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Don't Cry, Tai Lake by Xiaolong Qiu
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Don't Cry, Tai Lake (2011)

by Xiaolong Qiu

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13310129,763 (3.42)14
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Showing 1-5 of 9 (next | show all)
Anti-nuevo-capitalist, anti-bureaucratic, anti-corruption, pro-ecology tale of up-and-coming favored son, insider poet-detective. Plain, simple narrative--no nuances, just the facts, mam. Poetry (ancient and new) with traditional (and unknown to me) Chinese images. A view of the new China (from afar--author lives in the US)
( )
  kerns222 | May 25, 2018 |
I enjoyed this mystery set in the Chinese city of Wuxi and featuring Inspector Chen, a poet, whose poetry is sprinkled liberally throughout the novel. This story is brimming with atmosphere providing a real sense of the place and culture of China. His boss has arranged for Chen to have a luxury vacation at the beautiful Tai Lake with instructions to write a report of the area. When the head of a chemical plant that pours toxic waste into the lake is murdered, it becomes Chen's unofficial investigation. The local police regard Chen as a celebrity who is welcomed as much for his star quality as his investigative skills. I could quibble about some coincidences leading to the solution but enjoyed the story - and Chen - enough to reading more of the series. ( )
1 vote VivienneR | Nov 15, 2017 |
autore abbandonato da anni dopo alcune delusioni seguite a un promettente inizio.
Qui non male ma la distanza di culture non è acqua e la Cina è sempre molto lontana, anche se ormai 'lei' è il centro e 'noi' la periferia.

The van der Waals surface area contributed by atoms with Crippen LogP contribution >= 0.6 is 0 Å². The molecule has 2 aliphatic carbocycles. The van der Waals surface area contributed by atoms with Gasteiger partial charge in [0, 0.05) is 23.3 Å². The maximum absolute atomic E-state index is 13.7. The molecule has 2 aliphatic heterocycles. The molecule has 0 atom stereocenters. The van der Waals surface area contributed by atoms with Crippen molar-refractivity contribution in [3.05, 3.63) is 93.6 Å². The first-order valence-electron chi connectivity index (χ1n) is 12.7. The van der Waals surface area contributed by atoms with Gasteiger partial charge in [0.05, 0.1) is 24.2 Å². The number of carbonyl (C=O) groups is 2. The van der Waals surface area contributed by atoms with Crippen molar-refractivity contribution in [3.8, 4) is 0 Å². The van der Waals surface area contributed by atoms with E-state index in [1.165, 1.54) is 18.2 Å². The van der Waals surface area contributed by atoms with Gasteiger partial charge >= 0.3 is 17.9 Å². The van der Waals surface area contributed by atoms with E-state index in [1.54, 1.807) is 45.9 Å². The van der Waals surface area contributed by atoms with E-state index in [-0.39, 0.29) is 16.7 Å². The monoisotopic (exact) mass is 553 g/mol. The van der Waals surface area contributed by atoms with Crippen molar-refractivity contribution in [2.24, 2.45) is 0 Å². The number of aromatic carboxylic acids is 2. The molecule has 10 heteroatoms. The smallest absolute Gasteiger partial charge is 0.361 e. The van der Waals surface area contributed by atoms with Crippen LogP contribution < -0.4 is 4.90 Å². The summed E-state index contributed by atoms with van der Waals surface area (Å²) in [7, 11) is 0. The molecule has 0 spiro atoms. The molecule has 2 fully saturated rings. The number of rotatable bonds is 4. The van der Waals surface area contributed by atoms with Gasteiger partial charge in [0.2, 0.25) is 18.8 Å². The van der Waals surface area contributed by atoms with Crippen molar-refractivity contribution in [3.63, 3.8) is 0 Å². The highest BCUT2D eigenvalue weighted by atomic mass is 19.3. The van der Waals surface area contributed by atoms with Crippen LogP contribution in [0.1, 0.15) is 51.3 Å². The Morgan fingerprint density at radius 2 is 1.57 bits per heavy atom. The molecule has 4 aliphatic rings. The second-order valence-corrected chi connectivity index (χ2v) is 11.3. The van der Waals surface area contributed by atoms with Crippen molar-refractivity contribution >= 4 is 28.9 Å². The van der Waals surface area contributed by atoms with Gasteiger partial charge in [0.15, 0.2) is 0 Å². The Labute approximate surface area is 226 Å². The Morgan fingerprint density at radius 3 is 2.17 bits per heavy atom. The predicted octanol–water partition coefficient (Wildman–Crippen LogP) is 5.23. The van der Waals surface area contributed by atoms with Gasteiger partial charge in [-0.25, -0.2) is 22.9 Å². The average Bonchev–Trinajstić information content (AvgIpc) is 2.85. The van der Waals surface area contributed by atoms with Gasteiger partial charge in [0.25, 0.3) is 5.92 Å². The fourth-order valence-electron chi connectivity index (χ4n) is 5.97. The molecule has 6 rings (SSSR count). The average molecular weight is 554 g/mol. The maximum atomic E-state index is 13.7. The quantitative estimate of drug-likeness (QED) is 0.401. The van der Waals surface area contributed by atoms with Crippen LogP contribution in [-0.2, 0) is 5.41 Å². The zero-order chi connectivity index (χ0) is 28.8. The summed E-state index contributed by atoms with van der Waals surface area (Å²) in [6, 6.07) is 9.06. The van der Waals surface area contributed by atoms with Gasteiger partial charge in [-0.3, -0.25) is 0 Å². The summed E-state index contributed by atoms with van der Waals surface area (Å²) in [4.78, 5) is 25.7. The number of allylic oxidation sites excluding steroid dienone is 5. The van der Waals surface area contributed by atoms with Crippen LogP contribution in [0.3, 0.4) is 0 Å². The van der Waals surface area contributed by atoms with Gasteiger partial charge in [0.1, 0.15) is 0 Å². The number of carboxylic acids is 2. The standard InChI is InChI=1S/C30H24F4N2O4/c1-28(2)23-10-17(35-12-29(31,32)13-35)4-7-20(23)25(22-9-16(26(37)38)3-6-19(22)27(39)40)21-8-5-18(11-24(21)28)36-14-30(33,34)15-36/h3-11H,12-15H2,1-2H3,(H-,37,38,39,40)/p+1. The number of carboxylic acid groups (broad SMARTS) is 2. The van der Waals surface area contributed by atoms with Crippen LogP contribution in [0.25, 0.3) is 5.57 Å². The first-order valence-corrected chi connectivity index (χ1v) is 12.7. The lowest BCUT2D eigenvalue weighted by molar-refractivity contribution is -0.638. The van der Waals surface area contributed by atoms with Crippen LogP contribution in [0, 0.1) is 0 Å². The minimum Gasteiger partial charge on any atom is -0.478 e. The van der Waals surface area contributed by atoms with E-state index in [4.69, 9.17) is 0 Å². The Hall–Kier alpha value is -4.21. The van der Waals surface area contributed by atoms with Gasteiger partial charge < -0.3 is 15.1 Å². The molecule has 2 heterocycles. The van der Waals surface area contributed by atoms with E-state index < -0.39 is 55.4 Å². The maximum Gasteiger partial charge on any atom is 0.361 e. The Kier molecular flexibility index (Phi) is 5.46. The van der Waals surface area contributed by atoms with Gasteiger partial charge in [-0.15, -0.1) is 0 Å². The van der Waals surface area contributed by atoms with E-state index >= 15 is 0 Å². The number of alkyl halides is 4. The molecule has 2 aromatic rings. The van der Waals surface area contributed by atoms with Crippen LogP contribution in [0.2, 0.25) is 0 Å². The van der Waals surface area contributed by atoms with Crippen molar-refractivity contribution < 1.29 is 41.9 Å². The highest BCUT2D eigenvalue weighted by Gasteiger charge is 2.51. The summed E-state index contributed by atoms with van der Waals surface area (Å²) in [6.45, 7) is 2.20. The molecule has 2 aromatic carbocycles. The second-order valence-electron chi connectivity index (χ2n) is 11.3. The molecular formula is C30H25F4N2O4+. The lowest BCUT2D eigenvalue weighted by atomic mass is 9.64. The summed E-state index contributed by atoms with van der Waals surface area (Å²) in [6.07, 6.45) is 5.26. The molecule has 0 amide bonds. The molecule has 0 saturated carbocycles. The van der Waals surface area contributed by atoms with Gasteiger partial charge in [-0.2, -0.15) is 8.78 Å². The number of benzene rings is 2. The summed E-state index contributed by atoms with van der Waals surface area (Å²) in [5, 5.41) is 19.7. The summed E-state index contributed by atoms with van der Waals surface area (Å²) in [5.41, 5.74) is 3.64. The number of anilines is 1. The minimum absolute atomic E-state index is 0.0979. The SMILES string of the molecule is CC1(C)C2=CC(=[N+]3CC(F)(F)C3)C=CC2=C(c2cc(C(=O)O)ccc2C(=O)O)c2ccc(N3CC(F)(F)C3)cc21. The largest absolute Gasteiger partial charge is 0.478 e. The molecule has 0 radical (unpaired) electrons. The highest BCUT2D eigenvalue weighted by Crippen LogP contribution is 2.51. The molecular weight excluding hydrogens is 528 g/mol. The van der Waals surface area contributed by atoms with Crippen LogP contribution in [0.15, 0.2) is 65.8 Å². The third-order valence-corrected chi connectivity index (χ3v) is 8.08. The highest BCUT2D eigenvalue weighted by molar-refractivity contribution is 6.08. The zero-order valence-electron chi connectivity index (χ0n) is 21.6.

[audiolibro]
( )
  icaro. | Aug 31, 2017 |
I was happy to be back in the poetic world of Inspector Chen. These novels have a quiet grace about them, and they're very different from the (few) other mysteries I've read. ( )
  MillieHennessy | May 31, 2016 |
This is the fifth of the Inspector Chen Cao stories that I have read, and the one I enjoyed least. The fascinating thing about these books is the insight they give into contemporary China, especially the lives of ordinary people, and "Don't Cry, Tai Lake" still does that. It also deals with an issue, environmental pollution, that is undoubtedly of major concern in China, as elsewhere.
A lot of things annoyed me, however. Principally, various strained coincidences that the plot depends on and, even more, what I consider various weaknesses in the style of writing. Sometimes I wonder if Qiu's clichés and solecisms are a deliberate attempt to add to the 'foreign' atmosphere (as do the frequent references to Chinese classics and sayings), but I increasingly found myself more involved in the typos (in the ebook) and poor style than in the characters, location or plot. Maybe Qiu just needs a new editor! ( )
  frogball | Aug 23, 2015 |
Showing 1-5 of 9 (next | show all)
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For the polluted lakes and rivers in China
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Chief Inspector Chen Cao of the Shanghai Police Bureau found himself standing in front of the gate to the Wuxi Cadre Recreation Center.
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Development is the one and only truth - Comrade Deng Xiaoping
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Offered a luxury vacation near Lake Tai, Chief Inspector Chen Cao is drawn into the murder investigation of a manufacturing plant director who had been accused of polluting the once-beautiful lake, a case that implicates the leader of a local ecological group.… (more)

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